The microemulsion method is also useful to synthesize silica nanoparticles. Arriagada and Osseo-Asare reported synthesis of silica nanoparticles by using a reverse microemulsion method. They used decane, ammonium hydroxide, and sodium bis(2- ethylhexyl)sulfosuccinate (AOT) in the formation of reverse microemulsion (Arriagada and Osseo-Asare 1995). Hollow silica nanospheres are also synthesized by using the microemulsion method. The report has demonstrated hollow silica synthesis by using a template of unilamellar vesicles. They synthesized it by hydrolysis and condensation of silicon alkoxides (Hubert et al. 2000). Zoldesi and Imhof have reported the synthesis of monodispersed, spherical nanosilica, silica capsules, and microballons using microemulsion methods. The properties of these different morphological silica particles could be tuned by modifying reaction conditions (Zoldesi and Imhof 2005). Microemulsion templates have recently gained attention due to the ease of control for tuning the particles’ morphology and size. Ossero-Asare also synthesized nanosilica by using water-in-oil reverse microemulsion (Arriagada and Osseo-Asare 1999a). They also proposed a statistical nucleation model, which is based on the relationship of nanosilica size and water-to-sur- factant ratio. Nanosilica was also synthesized by controlling the hydrolysis of TEOS in the NP 5/cyclohexane/ammonium microemulsion solution (Arriagada and Osseo-Asare 1999b). They also showedthe advantage of the microemulsion method incontrolling the size of silica nanoparticles by analyzing the influence of ammonia concentration and the water-to-surfactant ration on the size of nanosilica. Micoemulsion methods are also preferred to synthesize various morphological silica nanoparticles. Tao and Li have demonstrated the synthesis of microskel- etal silica nanosphere by using a reverse microemulsion method (Tao and Li 2005). Nevertheless, this method has limitations in synthesizing nanoparticles due to the use of the aqueous system. Hence, the room temperature ionic liquid (RTIL) method is preferred over a conventional microemulsion method. In this method, low melting points containing a series of organic salts are used. This method has wide applications in catalysis, electrochemical deposition, organic synthesis, and separation (Welton 1999; Mehnert et al. 2002; He et al. 2006). The major advantage of the RTIL is that it can be modified and designed via changing anions and cations. Hence, this microemulsion method has great potential applications. Han et al. have produced silica nanorods by using ionic liquid microemulsion in an aqueous system composed of water, l-butyl-3-methylimid- azolium hexafluorophosphate(bmimPF6), and Triton X-100 (TX-100) (Li et al. 2006). They investigated the importance of bmimPF6 in the synthesis of nanosilica and also showed that this method also shows similar limitations as a conventional method due to the presence of an aqueous system. Recently, nonaqueous ion liquid microemulsion gained interest and a few reports have shown the synthesis of nanosilica. The first report was for the synthesis of hollow silica spheres with the use of a nonaqueous ionic liquid microemulsion method. They prepared nonaqueous microemulsion with benzene, TX-100, and 1-butyl- 3-methylimidazolium tetrafluoroborate (bmimBF4) (Zhao et al. 2008). However, catalysis of TEOS by the microemulsion without the addition of acid or alkali has a slow reaction rate. Hence, a recent report has studied the synthesis of silica nanoparticles via nonaqueous ionic liquid microemulsion method with the addition of acid or alkali. They show that the addition of acid resultedin ellipsoid silica nanostructures and the addition of alkali leads to the formation of hollow silica spheres. In addition, they also demonstrated that the use of acid or alkaliaccel- erated the reaction rate. This microemulsion method has been proposed as a facile method to prepare nanosilica with advantages over a conventional,aqueous microemulsion method.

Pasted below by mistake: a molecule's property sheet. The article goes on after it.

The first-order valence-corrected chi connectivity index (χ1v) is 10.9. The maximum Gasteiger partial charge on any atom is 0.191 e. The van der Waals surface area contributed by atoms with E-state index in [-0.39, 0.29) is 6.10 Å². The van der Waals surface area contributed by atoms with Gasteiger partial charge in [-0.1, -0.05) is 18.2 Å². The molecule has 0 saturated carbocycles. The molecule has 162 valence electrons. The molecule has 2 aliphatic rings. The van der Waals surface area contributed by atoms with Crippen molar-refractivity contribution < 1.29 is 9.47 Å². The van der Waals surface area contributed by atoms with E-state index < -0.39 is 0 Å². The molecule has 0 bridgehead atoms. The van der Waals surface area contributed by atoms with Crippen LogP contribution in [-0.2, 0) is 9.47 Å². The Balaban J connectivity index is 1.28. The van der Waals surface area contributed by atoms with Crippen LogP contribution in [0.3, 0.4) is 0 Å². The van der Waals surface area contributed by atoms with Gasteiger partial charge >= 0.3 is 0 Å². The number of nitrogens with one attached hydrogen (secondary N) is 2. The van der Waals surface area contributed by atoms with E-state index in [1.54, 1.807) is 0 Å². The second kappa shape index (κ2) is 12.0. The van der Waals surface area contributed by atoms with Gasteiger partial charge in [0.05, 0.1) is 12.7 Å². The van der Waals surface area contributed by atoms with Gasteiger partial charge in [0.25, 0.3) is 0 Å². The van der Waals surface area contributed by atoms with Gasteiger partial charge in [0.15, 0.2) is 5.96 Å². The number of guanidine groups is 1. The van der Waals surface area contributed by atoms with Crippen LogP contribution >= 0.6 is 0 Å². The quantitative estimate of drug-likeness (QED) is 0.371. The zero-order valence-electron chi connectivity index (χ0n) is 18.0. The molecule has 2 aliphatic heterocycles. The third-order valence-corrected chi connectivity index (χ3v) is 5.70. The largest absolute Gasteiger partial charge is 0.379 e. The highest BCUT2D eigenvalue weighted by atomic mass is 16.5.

For the betterment of the deposition of silica nanoparticles, it is essential to develop methods for micropatterning (Innocenzi et al. 2008). Self-assembly patterning is one of the methods in which modification of wet surface can be processed (Masuda et al. 2005). However, there is a limitation to this wet-based patterning method. The resulting pattern may be compromised due to the surface tension and capillary flow during the drying process. Therefore, dry-based patterning methods are also developed (Lu et al. 2001; Malfatti et al. 2006). These methods include lithography process like electron-beam lithography(Wu et al. 2004) and interferometric lithography (Xia et al. 2007). Lithography methods provide high resolution and uniform thickness. However these drying based patterning processes are costly due to the multiple fabrication steps. Recently, an electrospray deposition (ESD) method has been developed for the micropatterning of silica nanoparticles (Higashi et al. 2014). In this method, a stencil mask is used that is similar to the masks utilized for micropatterning during CVD (Kim et al. 2003; Brugger et al. 2000). ESD is suitable to perform at room temperature and atmospheric pressure that makes it cost-effective. This method has advantages in that it can be utilized for water sensitive and vacuum sensitive materials. In the process of ESD. a TEOS in water/ethanol/HCl is stirred at room temperature for 5 min. TEOS sol is heated to achievea viscosity of 7 mPa-s. In this system, an 8 mm diameter nozzle of the glass syringe is filled with the prepared TEOS sol. In the arrangement of components, the syringe is positioned horizontally at a height of 120 mm. A 0.5 mm thick 400 mm square silicon substrate is placed 40 mm far from the nozzle of the syringe.The silicon substrate is covered with the stencil mask to micropattern the nanosilica.

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